“Since September 11, nonprofits generally, and Jewish communal institutions specifically, have been the victim of an alarming number of threats and attacks,” William Daroff, the JFNA’s Washington director, said in a statement. “Until nonprofit institutions are secure from such threats, The Jewish Federations will continue to strongly support the Nonprofit Security Grant Program.”

In a separate statement, the Orthodox Union praised lawmakers who champion the funding, chief among them Sen. Barbara Mikulski (D-Md.).

The Reform movement generally abjures the funding because of concerns about church-state separation.

The $1.1 trillion spending bill passed this week breaks a years-long budget impasse between the Republican-majority U.S. House of Representatives and the Democratic-majority Senate. It also includes $3.1 billion in assistance for Israel.

Jewish Schools Advocacy Bringing Hundreds of Millions in Public Funds

Wednesday, July 3rd, 2013

By Uriel Heilman, JTA

Each year, when Frank Halper is faced with the state tax bill for his accounting business in Providence, R.I., he has a choice.

He can write a check for the amount owed by his company or, as part of a state tax credit program, he can send a check to a foundation that provides tuition scholarships to students at Providence’s two Jewish day schools. His tax bill will be credited for 90 percent of the contribution.

For the last five years or so, his firm has opted for the latter.

“We’re in favor of supporting these schools,” Halper said. “We feel Jewish education is the future of the Jewish people.”

Tax credit programs are among the growing number of ways that private Jewish day schools and yeshivas nationwide are collecting hundreds of millions of dollars of taxpayer dollars annually. The money is helping to defray operating costs, provide teacher training, assist students with tuition bills and enhance educational offerings.

A decade ago, few Jewish schools were aggressive about pursuing federal and state funding. But as day school tuition rates have climbed, outpacing inflation and the ability of recession-weary parents to pay, schools have become much more effective not only at accessing government money but in lobbying state government for more.

“The financial crisis of 2008 had a huge effect on tuition and affordability — I think that was really the game changer,” said Darcy Hirsh, director of day school advocacy at UJA-Federation of New York, which in October 2011 became the first federation in the country to create a position for day school advocacy. “Families that were able to afford day school are no longer able, and schools’ financial aid has grown tremendously over the last five years.”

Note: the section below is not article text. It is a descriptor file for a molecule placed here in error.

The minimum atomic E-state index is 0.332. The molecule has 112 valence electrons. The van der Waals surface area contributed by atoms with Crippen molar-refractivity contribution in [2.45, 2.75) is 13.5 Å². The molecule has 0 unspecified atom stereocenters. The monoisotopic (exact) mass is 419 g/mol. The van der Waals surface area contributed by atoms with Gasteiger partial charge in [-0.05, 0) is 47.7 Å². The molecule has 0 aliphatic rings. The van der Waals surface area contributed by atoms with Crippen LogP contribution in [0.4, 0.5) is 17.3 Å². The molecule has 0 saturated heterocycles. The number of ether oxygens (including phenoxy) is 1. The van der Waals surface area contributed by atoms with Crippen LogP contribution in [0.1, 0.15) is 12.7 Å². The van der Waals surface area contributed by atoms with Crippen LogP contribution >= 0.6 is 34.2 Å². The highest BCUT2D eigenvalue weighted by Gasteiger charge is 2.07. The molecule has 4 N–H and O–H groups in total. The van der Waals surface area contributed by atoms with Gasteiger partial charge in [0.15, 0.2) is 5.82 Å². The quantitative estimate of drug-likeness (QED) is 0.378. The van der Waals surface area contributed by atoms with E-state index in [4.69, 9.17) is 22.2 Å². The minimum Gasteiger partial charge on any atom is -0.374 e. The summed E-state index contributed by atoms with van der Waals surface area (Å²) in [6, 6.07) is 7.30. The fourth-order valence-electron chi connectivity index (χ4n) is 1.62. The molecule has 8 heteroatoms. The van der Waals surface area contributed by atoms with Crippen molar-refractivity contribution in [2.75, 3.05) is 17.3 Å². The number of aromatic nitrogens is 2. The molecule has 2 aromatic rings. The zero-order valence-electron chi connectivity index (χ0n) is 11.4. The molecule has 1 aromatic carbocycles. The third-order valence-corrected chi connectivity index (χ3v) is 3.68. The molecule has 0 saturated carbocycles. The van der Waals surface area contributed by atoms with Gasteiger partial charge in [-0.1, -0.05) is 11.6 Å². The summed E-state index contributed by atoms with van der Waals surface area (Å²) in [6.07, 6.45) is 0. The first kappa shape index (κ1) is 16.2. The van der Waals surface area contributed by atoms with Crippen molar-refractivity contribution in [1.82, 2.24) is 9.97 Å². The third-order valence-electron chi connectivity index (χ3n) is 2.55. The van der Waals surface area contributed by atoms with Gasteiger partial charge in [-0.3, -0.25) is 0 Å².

Cincinnati Hebrew Day School students attending a rally for school choice in front of the Ohio Statehouse in Columbus, April 10, 2013.

Cincinnati Hebrew Day School students attending a rally for school choice in front of the Ohio Statehouse in Columbus, April 10, 2013. Photo: Agudath Israel

The Haredi Agudath Israel of America has long taken the lead in lobbying for government aid for Jewish schools. Two years ago it was joined by the Orthodox Union, which began hiring political directors in a half-dozen states to organize Jewish schools and lobby legislators.

In New York, the state with the largest day school population, Agudath Israel and the OU have been joined in their lobbying efforts by an unusual coalition that includes UJA, the Sephardic Community Federation, the Jewish Education Project and Catholic groups.

While media attention has focused on the alleged abuse of government funding programs by Jewish schools, suspect allocations represent just a trickle of the government funding flowing to Jewish schools.

The methods used by private schools to get government money differ from state to state and range from the complex to the Byzantine.

In Rhode Island, the tuition scholarship tax credit, which is available to families with incomes of less than the federal poverty level, is capped at $1 million statewide and open only to corporate donors. The credit is calculated at 75 percent for a single year and 90 percent if they donate for two, up to a maximum of $100,000 annually. The statewide cap is usually reached annually on July 1, the first day applications may be submitted.

In Florida, a similar program last year was capped at $229 million.

In New York, a lobbying effort two years ago resulted in legislation extending an exemption from a transportation payroll tax of 0.34 percent to private and religious schools — a seemingly small change, but one that saved an estimated $8 million per year.

“Figuring out how to do better at this is going to be one of the big keys to the whole tuition crisis,” said Rabbi Binyamin Krauss, principal of SAR Academy, a large Jewish day school in Riverdale, NY, where tuition and fees can run as high as $30,800 a year. “We’re looking to provide a quality education, Jewish and secular, and I think the solution will have to be to increase revenues. Government funding is going to need to be a major piece.”

Printed from: http://www.jewishpress.com/news/jewish-schools-advocacy-bringing-hundreds-of-millions-in-public-funds/2013/07/03/

Scan this QR code to visit this page online: